Disinheriting someone: How to stop someone contesting a Will

If your relationship with someone has gone past the point of no return, you might be thinking about writing them out of your Will. This blog goes through how to do it.

Disinheriting people from your Will can be a bit of an uncomfortable topic. No one really likes talking about it. It’s just awkward. Families and friends do fall out, though – it happens. Sometimes the relationship passes the point of no return, and things are irreparable. If that’s happened to you and you’re wanting to write someone out of your Will, you’re in the right place.

Now, before we get into how to disinherit someone, I should give you a little disclaimer – you can’t stop people contesting a Will. Some people have a right to contest your Will:

  • Your spouse, civil partner or cohabiting partner
  • Your ex-spouse or civil partner (if neither of you remarried)
  • Children, step-children, foster children and any child treated as yours
  • Anyone financially dependant on you
  • Anyone that was living with you for at least 2 years before you died

Whether they win or not is a different story, but you need to be aware that there’s always a chance your Will might be successfully contested. If you’re wanting to disinherit someone, you need to take certain steps when writing your Will to make sure there’s the best possible chance of your wishes being carried out. We’ll go through them in this blog.

Preparing to disinherit someone

First things first, sit yourself down. Have a cup of tea, listen to some relaxing whale sounds or something, make sure you’re calm. That’s important. Ask yourself if really want to disinherit them. It’s a big thing and it’ll have big consequences, so make sure you take your time and think it through. Don’t rush into any decisions.

If you’re 100% positive that you want to write them out of your Will, think about whether you actually can. If you jointly own something with them, like a home or a business, you won’t be able to write them out of your Will. You can’t stop them from getting something they already joint own. You don’t have to give them anything else, though, obviously.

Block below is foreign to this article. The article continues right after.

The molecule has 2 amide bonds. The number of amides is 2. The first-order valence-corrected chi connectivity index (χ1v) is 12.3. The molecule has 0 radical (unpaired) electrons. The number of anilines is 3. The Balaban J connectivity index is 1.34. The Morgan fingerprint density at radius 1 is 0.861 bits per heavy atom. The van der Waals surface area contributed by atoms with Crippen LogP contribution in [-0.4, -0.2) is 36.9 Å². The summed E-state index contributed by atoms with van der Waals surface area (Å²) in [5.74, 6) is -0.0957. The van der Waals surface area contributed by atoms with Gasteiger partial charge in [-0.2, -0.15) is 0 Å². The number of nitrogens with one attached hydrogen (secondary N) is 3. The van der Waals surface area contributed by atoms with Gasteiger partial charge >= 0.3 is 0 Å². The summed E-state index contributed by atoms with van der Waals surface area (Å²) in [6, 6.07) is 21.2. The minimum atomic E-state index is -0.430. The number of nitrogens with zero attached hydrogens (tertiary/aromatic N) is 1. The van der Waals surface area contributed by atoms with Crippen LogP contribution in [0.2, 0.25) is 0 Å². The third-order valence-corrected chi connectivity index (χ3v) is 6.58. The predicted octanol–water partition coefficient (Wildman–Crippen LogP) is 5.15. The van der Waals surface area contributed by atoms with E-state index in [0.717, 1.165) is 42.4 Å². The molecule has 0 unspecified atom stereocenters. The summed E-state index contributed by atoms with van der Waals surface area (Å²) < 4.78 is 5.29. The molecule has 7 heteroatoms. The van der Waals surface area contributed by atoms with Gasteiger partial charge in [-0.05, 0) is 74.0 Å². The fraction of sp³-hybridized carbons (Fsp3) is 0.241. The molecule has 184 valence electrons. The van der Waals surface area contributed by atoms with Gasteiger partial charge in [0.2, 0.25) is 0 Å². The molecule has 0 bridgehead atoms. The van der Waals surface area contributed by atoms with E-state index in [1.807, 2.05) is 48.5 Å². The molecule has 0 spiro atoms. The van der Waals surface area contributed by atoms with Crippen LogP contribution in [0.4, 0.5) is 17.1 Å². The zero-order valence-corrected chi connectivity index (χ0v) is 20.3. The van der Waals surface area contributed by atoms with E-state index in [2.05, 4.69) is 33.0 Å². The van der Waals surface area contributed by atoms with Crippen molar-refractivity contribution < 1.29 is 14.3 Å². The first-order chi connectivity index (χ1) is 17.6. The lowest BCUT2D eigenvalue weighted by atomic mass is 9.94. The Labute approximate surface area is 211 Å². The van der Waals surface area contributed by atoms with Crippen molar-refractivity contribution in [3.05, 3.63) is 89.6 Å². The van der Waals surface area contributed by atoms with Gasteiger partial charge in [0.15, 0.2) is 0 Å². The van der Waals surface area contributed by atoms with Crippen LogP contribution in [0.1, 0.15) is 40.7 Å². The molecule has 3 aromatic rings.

Now, you might want to tell whoever you’re disinheriting that you’re writing them out of your Will. I won’t lie – it’ll probably go down like a lead balloon. It’s not going to be a pleasant conversation, but it’s one you probably need to have. It’ll give them time to come to terms with it and let you explain your reasons. If you don’t tell them, and the news comes as a shock after you’ve died, they’re more likely to lash out in rage and grief and contest your Will out of spite.

Writing someone out of your Will

If you’re disinheriting someone, you should always write a new Will. If you have a Will already and they’re in it, you could use something called a codicil to remove edit them out. It’s easier than writing a new Will, but that doesn’t mean you should use one.

‘Cos although a codicil seems more convenient, they’re not really made for disinheriting people. If you use a codicil, it gives whoever you’re disinheriting a perfect opportunity. They were once in the Will, so they’ve got a much stronger claim if they contest it.

If you write a new Will, though, they were never in it to begin with. They don’t get that strength in their argument.

Couple arguing about contesting a will

Whenever you write a Will, whether you’re disinheriting someone or not, you should always use a professional Will writer. Don’t try to write your own Will from scratch – I wrote a whole blog on why that’s a bad idea.

A professional knows exactly what needs to go into a Will. They can add all the clauses you need, they can word it properly, they can guide you on what you can and can’t do. They can work with you to make sure that there’s the highest possible chance of your wishes being carried out.

Taking steps